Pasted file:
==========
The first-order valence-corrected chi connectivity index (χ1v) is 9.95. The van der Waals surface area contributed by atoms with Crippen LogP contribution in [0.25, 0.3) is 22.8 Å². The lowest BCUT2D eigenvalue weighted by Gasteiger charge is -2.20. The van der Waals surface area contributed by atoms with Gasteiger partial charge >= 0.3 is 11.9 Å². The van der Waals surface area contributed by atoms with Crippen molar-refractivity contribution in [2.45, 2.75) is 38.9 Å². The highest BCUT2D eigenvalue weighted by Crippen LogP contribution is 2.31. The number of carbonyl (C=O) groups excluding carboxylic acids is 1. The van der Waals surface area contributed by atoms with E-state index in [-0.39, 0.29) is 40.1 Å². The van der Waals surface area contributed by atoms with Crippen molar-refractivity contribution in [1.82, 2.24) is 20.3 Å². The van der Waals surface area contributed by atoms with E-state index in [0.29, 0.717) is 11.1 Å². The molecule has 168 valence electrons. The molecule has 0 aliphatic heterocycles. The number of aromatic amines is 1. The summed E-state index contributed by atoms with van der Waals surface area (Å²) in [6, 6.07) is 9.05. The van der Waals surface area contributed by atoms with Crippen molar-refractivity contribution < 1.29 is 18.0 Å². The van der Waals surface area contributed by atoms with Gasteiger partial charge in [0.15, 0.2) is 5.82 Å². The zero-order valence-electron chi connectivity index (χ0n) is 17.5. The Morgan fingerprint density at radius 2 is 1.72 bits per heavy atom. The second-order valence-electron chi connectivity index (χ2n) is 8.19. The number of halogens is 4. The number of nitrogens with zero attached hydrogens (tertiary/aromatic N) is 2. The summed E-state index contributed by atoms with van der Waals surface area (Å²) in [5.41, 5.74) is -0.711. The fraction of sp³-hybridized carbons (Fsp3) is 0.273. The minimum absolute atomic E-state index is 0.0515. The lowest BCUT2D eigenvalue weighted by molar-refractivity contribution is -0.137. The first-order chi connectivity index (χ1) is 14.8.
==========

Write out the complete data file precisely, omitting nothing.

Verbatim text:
The first-order valence-corrected chi connectivity index (χ1v) is 9.95. The van der Waals surface area contributed by atoms with Crippen LogP contribution in [0.25, 0.3) is 22.8 Å². The lowest BCUT2D eigenvalue weighted by Gasteiger charge is -2.20. The van der Waals surface area contributed by atoms with Gasteiger partial charge >= 0.3 is 11.9 Å². The van der Waals surface area contributed by atoms with Crippen molar-refractivity contribution in [2.45, 2.75) is 38.9 Å². The highest BCUT2D eigenvalue weighted by Crippen LogP contribution is 2.31. The number of carbonyl (C=O) groups excluding carboxylic acids is 1. The van der Waals surface area contributed by atoms with E-state index in [-0.39, 0.29) is 40.1 Å². The van der Waals surface area contributed by atoms with Crippen molar-refractivity contribution in [1.82, 2.24) is 20.3 Å². The van der Waals surface area contributed by atoms with E-state index in [0.29, 0.717) is 11.1 Å². The molecule has 168 valence electrons. The molecule has 0 aliphatic heterocycles. The number of aromatic amines is 1. The summed E-state index contributed by atoms with van der Waals surface area (Å²) in [6, 6.07) is 9.05. The van der Waals surface area contributed by atoms with Crippen molar-refractivity contribution < 1.29 is 18.0 Å². The van der Waals surface area contributed by atoms with Gasteiger partial charge in [0.15, 0.2) is 5.82 Å². The zero-order valence-electron chi connectivity index (χ0n) is 17.5. The Morgan fingerprint density at radius 2 is 1.72 bits per heavy atom. The second-order valence-electron chi connectivity index (χ2n) is 8.19. The number of halogens is 4. The number of nitrogens with zero attached hydrogens (tertiary/aromatic N) is 2. The summed E-state index contributed by atoms with van der Waals surface area (Å²) in [5.41, 5.74) is -0.711. The fraction of sp³-hybridized carbons (Fsp3) is 0.273. The minimum absolute atomic E-state index is 0.0515. The lowest BCUT2D eigenvalue weighted by molar-refractivity contribution is -0.137. The first-order chi connectivity index (χ1) is 14.8.